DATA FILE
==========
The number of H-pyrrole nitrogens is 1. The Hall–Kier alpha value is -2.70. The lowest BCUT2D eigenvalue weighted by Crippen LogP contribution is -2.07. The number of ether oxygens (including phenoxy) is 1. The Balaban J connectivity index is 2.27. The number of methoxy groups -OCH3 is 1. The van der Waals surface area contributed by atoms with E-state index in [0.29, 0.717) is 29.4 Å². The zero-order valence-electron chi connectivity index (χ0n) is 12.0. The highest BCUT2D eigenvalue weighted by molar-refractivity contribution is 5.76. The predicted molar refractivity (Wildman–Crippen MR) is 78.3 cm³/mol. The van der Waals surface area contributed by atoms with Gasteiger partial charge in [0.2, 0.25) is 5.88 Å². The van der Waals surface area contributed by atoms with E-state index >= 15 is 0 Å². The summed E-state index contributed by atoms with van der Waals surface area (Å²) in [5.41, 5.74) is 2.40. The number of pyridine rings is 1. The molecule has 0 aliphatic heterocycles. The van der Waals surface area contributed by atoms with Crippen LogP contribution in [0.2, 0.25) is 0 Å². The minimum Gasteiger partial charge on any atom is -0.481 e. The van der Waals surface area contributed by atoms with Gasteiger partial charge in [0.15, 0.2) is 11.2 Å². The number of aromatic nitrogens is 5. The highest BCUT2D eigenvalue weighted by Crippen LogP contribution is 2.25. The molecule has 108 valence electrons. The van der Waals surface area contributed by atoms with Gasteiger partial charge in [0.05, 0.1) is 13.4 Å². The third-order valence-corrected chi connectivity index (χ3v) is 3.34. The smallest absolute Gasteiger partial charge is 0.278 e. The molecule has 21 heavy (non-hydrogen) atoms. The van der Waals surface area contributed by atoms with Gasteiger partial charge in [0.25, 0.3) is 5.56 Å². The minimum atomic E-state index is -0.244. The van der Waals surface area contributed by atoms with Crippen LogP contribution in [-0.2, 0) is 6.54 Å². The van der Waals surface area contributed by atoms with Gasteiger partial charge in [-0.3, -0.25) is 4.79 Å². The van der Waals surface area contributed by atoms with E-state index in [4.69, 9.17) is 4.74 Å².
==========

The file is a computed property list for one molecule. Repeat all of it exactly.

The number of H-pyrrole nitrogens is 1. The Hall–Kier alpha value is -2.70. The lowest BCUT2D eigenvalue weighted by Crippen LogP contribution is -2.07. The number of ether oxygens (including phenoxy) is 1. The Balaban J connectivity index is 2.27. The number of methoxy groups -OCH3 is 1. The van der Waals surface area contributed by atoms with E-state index in [0.29, 0.717) is 29.4 Å². The zero-order valence-electron chi connectivity index (χ0n) is 12.0. The highest BCUT2D eigenvalue weighted by molar-refractivity contribution is 5.76. The predicted molar refractivity (Wildman–Crippen MR) is 78.3 cm³/mol. The van der Waals surface area contributed by atoms with Gasteiger partial charge in [0.2, 0.25) is 5.88 Å². The van der Waals surface area contributed by atoms with E-state index >= 15 is 0 Å². The summed E-state index contributed by atoms with van der Waals surface area (Å²) in [5.41, 5.74) is 2.40. The number of pyridine rings is 1. The molecule has 0 aliphatic heterocycles. The van der Waals surface area contributed by atoms with Crippen LogP contribution in [0.2, 0.25) is 0 Å². The minimum Gasteiger partial charge on any atom is -0.481 e. The van der Waals surface area contributed by atoms with Gasteiger partial charge in [0.15, 0.2) is 11.2 Å². The number of aromatic nitrogens is 5. The highest BCUT2D eigenvalue weighted by Crippen LogP contribution is 2.25. The molecule has 108 valence electrons. The van der Waals surface area contributed by atoms with Gasteiger partial charge in [0.05, 0.1) is 13.4 Å². The third-order valence-corrected chi connectivity index (χ3v) is 3.34. The smallest absolute Gasteiger partial charge is 0.278 e. The molecule has 21 heavy (non-hydrogen) atoms. The van der Waals surface area contributed by atoms with Gasteiger partial charge in [0.25, 0.3) is 5.56 Å². The minimum atomic E-state index is -0.244. The van der Waals surface area contributed by atoms with Crippen LogP contribution in [-0.2, 0) is 6.54 Å². The van der Waals surface area contributed by atoms with Gasteiger partial charge in [-0.3, -0.25) is 4.79 Å². The van der Waals surface area contributed by atoms with E-state index in [4.69, 9.17) is 4.74 Å².